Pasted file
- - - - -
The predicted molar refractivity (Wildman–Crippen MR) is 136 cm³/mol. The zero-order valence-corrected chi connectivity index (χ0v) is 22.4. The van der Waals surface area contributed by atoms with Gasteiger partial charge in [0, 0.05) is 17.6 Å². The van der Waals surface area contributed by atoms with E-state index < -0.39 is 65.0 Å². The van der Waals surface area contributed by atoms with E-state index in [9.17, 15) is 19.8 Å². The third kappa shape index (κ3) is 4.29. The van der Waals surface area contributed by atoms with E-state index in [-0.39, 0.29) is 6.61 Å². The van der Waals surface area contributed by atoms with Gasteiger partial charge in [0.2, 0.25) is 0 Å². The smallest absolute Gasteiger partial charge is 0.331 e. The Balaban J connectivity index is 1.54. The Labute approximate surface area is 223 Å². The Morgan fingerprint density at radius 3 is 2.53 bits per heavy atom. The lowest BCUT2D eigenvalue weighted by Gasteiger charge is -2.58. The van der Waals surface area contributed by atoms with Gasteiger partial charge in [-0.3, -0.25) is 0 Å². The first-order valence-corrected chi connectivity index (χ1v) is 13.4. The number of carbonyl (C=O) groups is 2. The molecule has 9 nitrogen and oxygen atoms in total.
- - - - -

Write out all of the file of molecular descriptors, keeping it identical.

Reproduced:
The predicted molar refractivity (Wildman–Crippen MR) is 136 cm³/mol. The zero-order valence-corrected chi connectivity index (χ0v) is 22.4. The van der Waals surface area contributed by atoms with Gasteiger partial charge in [0, 0.05) is 17.6 Å². The van der Waals surface area contributed by atoms with E-state index < -0.39 is 65.0 Å². The van der Waals surface area contributed by atoms with E-state index in [9.17, 15) is 19.8 Å². The third kappa shape index (κ3) is 4.29. The van der Waals surface area contributed by atoms with E-state index in [-0.39, 0.29) is 6.61 Å². The van der Waals surface area contributed by atoms with Gasteiger partial charge in [0.2, 0.25) is 0 Å². The smallest absolute Gasteiger partial charge is 0.331 e. The Balaban J connectivity index is 1.54. The Labute approximate surface area is 223 Å². The Morgan fingerprint density at radius 3 is 2.53 bits per heavy atom. The lowest BCUT2D eigenvalue weighted by Gasteiger charge is -2.58. The van der Waals surface area contributed by atoms with Gasteiger partial charge in [-0.3, -0.25) is 0 Å². The first-order valence-corrected chi connectivity index (χ1v) is 13.4. The number of carbonyl (C=O) groups is 2. The molecule has 9 nitrogen and oxygen atoms in total.